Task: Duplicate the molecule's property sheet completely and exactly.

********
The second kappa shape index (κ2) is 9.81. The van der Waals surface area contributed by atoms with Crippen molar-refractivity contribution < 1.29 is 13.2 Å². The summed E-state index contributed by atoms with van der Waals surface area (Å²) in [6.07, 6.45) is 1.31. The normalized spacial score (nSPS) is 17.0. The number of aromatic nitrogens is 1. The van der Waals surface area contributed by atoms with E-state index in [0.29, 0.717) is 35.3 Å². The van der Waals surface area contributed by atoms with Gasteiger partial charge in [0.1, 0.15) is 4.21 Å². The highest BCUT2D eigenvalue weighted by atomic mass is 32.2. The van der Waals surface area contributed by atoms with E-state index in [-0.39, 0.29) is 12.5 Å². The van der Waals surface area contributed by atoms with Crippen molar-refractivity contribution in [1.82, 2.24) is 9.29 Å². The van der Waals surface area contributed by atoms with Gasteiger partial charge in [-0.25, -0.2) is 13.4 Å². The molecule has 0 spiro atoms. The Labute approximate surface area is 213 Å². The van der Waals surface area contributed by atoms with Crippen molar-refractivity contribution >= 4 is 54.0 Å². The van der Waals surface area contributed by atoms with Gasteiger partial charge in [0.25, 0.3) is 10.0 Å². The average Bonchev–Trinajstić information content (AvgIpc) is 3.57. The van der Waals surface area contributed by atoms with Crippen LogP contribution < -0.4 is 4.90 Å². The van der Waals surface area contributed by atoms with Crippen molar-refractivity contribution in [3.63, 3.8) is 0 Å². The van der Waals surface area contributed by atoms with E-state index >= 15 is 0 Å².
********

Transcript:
The second kappa shape index (κ2) is 9.81. The van der Waals surface area contributed by atoms with Crippen molar-refractivity contribution < 1.29 is 13.2 Å². The summed E-state index contributed by atoms with van der Waals surface area (Å²) in [6.07, 6.45) is 1.31. The normalized spacial score (nSPS) is 17.0. The number of aromatic nitrogens is 1. The van der Waals surface area contributed by atoms with E-state index in [0.29, 0.717) is 35.3 Å². The van der Waals surface area contributed by atoms with Gasteiger partial charge in [0.1, 0.15) is 4.21 Å². The highest BCUT2D eigenvalue weighted by atomic mass is 32.2. The van der Waals surface area contributed by atoms with E-state index in [-0.39, 0.29) is 12.5 Å². The van der Waals surface area contributed by atoms with Crippen molar-refractivity contribution in [1.82, 2.24) is 9.29 Å². The van der Waals surface area contributed by atoms with Gasteiger partial charge in [-0.25, -0.2) is 13.4 Å². The molecule has 0 spiro atoms. The Labute approximate surface area is 213 Å². The van der Waals surface area contributed by atoms with Crippen molar-refractivity contribution >= 4 is 54.0 Å². The van der Waals surface area contributed by atoms with Gasteiger partial charge in [0.25, 0.3) is 10.0 Å². The average Bonchev–Trinajstić information content (AvgIpc) is 3.57. The van der Waals surface area contributed by atoms with Crippen LogP contribution < -0.4 is 4.90 Å². The van der Waals surface area contributed by atoms with Crippen molar-refractivity contribution in [3.63, 3.8) is 0 Å². The van der Waals surface area contributed by atoms with E-state index >= 15 is 0 Å².